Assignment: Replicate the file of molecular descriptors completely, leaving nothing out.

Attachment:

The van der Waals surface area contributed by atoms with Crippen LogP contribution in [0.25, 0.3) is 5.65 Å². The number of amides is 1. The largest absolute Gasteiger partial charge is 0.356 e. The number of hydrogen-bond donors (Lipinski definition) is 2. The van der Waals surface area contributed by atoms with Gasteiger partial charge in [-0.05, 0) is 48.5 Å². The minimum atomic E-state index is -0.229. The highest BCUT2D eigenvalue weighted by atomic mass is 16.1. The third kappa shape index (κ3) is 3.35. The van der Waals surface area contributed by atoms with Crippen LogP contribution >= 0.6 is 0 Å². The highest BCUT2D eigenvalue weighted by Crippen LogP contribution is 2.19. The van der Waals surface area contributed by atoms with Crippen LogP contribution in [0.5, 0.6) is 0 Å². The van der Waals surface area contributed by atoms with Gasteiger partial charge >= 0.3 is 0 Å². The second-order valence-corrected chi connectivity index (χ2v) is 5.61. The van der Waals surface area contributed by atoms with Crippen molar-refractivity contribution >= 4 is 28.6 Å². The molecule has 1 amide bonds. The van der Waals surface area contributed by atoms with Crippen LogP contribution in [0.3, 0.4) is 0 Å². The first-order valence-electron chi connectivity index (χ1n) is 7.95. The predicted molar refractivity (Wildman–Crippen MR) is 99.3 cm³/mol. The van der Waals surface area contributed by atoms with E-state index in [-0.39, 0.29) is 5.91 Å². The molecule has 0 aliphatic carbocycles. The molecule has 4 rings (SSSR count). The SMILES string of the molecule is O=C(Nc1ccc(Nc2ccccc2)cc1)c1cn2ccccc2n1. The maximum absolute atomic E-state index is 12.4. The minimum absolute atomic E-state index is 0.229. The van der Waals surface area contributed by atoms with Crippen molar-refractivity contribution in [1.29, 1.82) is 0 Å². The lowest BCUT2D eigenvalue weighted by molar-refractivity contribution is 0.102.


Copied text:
The van der Waals surface area contributed by atoms with Crippen LogP contribution in [0.25, 0.3) is 5.65 Å². The number of amides is 1. The largest absolute Gasteiger partial charge is 0.356 e. The number of hydrogen-bond donors (Lipinski definition) is 2. The van der Waals surface area contributed by atoms with Gasteiger partial charge in [-0.05, 0) is 48.5 Å². The minimum atomic E-state index is -0.229. The highest BCUT2D eigenvalue weighted by atomic mass is 16.1. The third kappa shape index (κ3) is 3.35. The van der Waals surface area contributed by atoms with Crippen LogP contribution >= 0.6 is 0 Å². The highest BCUT2D eigenvalue weighted by Crippen LogP contribution is 2.19. The van der Waals surface area contributed by atoms with Crippen LogP contribution in [0.5, 0.6) is 0 Å². The van der Waals surface area contributed by atoms with Gasteiger partial charge >= 0.3 is 0 Å². The second-order valence-corrected chi connectivity index (χ2v) is 5.61. The van der Waals surface area contributed by atoms with Crippen molar-refractivity contribution >= 4 is 28.6 Å². The molecule has 1 amide bonds. The van der Waals surface area contributed by atoms with Crippen LogP contribution in [0.3, 0.4) is 0 Å². The first-order valence-electron chi connectivity index (χ1n) is 7.95. The predicted molar refractivity (Wildman–Crippen MR) is 99.3 cm³/mol. The van der Waals surface area contributed by atoms with E-state index in [-0.39, 0.29) is 5.91 Å². The molecule has 0 aliphatic carbocycles. The molecule has 4 rings (SSSR count). The SMILES string of the molecule is O=C(Nc1ccc(Nc2ccccc2)cc1)c1cn2ccccc2n1. The maximum absolute atomic E-state index is 12.4. The minimum absolute atomic E-state index is 0.229. The van der Waals surface area contributed by atoms with Crippen molar-refractivity contribution in [1.29, 1.82) is 0 Å². The lowest BCUT2D eigenvalue weighted by molar-refractivity contribution is 0.102.